It’s an interesting idea but comes with faults. There are certain things that can be very subjective. Eg I’ve had assignments in the past where it was very hard to tell from the answers if a requirement was met or not, and had to make a judgement. Likewise, when using information from outside sources, people’s opinion may differ on how much info used counts as plagiarism. These things could be very hard to judge and scoring people on them seems unfair. Furthermore, if someone took such a quiz and failed, would this mean they are locked out of grading forever? What if they wanted to improve and try again?

I agree people shouldn’t take the mick with grading but feel that this could end up excluding competent users.

If people really want to prevent one-liners, maybe try one if these instead:

1) Create a minimum character limit on the grading box that prevents submission if the comment is too short.

2) Make it a hard rule that all comments are to be a certain length and that a user has the right to complain if this is not the case. Also punish graders who are culprits of this.

I disagree with this for one reason: Keeping a pet involves feeding them, which can be very costly for a user. To involuntarily receive a pet as a gift might be detrimental to users who don't have a lot of money to begin with. This forces on them the choice of either ruining their bank account by keeping the pet, or making the emotional decision to release them. Pets should be able to be acquired by the user only, as a decision they have made themselves, and not from being gifted by others.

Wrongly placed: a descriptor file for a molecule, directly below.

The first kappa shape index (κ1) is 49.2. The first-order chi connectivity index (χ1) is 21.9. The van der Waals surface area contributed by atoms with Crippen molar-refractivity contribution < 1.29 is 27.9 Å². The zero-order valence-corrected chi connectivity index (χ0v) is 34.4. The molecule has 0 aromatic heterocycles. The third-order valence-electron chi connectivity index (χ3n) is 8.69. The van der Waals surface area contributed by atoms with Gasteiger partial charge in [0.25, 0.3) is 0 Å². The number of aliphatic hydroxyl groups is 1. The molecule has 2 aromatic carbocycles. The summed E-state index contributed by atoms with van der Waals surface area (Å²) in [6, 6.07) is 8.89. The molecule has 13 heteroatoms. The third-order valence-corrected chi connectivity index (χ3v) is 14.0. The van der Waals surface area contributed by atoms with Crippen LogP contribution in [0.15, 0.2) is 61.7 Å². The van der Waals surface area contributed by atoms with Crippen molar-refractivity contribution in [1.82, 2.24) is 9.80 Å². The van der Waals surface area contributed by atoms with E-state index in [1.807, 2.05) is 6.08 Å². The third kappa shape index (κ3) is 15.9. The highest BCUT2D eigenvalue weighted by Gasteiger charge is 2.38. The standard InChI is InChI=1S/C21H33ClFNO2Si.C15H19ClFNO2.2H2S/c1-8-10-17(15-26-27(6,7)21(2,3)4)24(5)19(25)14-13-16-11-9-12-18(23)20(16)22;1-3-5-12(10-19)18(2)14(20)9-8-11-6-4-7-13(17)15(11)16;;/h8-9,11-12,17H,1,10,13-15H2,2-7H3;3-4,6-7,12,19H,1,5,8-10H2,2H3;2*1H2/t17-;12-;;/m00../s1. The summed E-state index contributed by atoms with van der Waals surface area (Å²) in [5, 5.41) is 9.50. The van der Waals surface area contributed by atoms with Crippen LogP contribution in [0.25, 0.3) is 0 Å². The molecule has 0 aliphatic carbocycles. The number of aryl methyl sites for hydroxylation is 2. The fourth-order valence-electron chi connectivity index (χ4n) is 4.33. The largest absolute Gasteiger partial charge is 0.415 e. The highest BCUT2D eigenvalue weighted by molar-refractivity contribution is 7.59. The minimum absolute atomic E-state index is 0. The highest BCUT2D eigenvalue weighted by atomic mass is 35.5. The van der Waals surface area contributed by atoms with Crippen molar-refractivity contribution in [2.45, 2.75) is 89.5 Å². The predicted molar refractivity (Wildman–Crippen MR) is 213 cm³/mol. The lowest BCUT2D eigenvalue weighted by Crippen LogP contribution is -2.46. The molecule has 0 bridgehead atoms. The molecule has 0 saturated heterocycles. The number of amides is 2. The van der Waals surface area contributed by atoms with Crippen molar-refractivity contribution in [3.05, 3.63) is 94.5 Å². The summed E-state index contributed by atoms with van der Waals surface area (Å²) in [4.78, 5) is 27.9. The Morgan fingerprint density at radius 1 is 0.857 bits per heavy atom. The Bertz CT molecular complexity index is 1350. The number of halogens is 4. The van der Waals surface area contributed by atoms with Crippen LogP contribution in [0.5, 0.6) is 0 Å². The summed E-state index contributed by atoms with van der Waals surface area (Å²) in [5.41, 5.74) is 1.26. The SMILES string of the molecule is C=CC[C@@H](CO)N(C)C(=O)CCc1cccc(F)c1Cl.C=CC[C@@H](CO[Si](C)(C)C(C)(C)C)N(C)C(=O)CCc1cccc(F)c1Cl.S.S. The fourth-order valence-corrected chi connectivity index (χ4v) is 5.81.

I would love for this matter to be raised again on the basis that interest rates have now changed. Grad staff, who are not allowed to do homework or grade, cannot make even close to as much money as anyone with a student account as their only means are the weekly salary, riddles, anagrams and interest. Meaning if they don't have much money to start with, they will be surviving on very little, which restricts access to more expensive parts of the site - potions brewing, for example. Think about it: To even get one potion, you have to go through potentially loads of Whispering Wizard wheel spins (50G each) and that's just to get one recipe, never mind the ingredients. Once you have that, and have purchased the ingredients, you have to wait a long time for the potion to be ready, and even if you do everything perfectly, there's no guarantee that the potion will succeed. In the event that it fails, that's more money you have to spend buying fresh ingredients. It simply isn't covered by the current salary, especially if you also need to buy food/drink to survive outside of the free food meal times, or even just generally buy stuff as the purpose of the site is to be able to enjoy it. Please do reconsider this.

I would like to offer a suggestion that combines this with the suggestion of teachers being able to see all homework done with their subject. Obviously, creativity is very subjective, and one person's idea of creativity might greatly differ from another. Therefore, I think the creativity award idea is great, but should be kept to the teacher's discretion. If teachers were able to see all of their class homework, perhaps they could have the option of clicking a button to reward creativity if they think the homework was particularly good. If that's potentially a problem with the site storing huge amounts of work, then maybe the teachers could have a 1 week window in which to do so before it disappears.